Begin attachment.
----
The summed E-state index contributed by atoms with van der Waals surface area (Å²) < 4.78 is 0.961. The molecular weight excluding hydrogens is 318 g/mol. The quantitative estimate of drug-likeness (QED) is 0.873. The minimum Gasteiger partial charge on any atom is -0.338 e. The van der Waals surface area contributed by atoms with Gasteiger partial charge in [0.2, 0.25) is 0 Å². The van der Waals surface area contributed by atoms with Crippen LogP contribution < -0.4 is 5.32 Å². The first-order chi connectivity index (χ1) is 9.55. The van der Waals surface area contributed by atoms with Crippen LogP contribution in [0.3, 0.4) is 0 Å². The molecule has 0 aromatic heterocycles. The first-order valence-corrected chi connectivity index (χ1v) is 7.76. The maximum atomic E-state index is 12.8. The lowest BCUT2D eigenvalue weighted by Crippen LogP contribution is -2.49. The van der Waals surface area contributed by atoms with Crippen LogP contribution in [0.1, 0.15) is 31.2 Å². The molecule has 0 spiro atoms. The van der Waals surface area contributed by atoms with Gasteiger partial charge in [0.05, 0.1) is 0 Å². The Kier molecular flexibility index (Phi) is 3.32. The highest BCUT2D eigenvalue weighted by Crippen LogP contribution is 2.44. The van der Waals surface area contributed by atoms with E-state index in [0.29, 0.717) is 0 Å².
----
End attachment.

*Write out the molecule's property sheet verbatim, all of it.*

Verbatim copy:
The summed E-state index contributed by atoms with van der Waals surface area (Å²) < 4.78 is 0.961. The molecular weight excluding hydrogens is 318 g/mol. The quantitative estimate of drug-likeness (QED) is 0.873. The minimum Gasteiger partial charge on any atom is -0.338 e. The van der Waals surface area contributed by atoms with Gasteiger partial charge in [0.2, 0.25) is 0 Å². The van der Waals surface area contributed by atoms with Crippen LogP contribution < -0.4 is 5.32 Å². The first-order chi connectivity index (χ1) is 9.55. The van der Waals surface area contributed by atoms with Crippen LogP contribution in [0.3, 0.4) is 0 Å². The molecule has 0 aromatic heterocycles. The first-order valence-corrected chi connectivity index (χ1v) is 7.76. The maximum atomic E-state index is 12.8. The lowest BCUT2D eigenvalue weighted by Crippen LogP contribution is -2.49. The van der Waals surface area contributed by atoms with Crippen LogP contribution in [0.1, 0.15) is 31.2 Å². The molecule has 0 spiro atoms. The van der Waals surface area contributed by atoms with Gasteiger partial charge in [0.05, 0.1) is 0 Å². The Kier molecular flexibility index (Phi) is 3.32. The highest BCUT2D eigenvalue weighted by Crippen LogP contribution is 2.44. The van der Waals surface area contributed by atoms with E-state index in [0.29, 0.717) is 0 Å².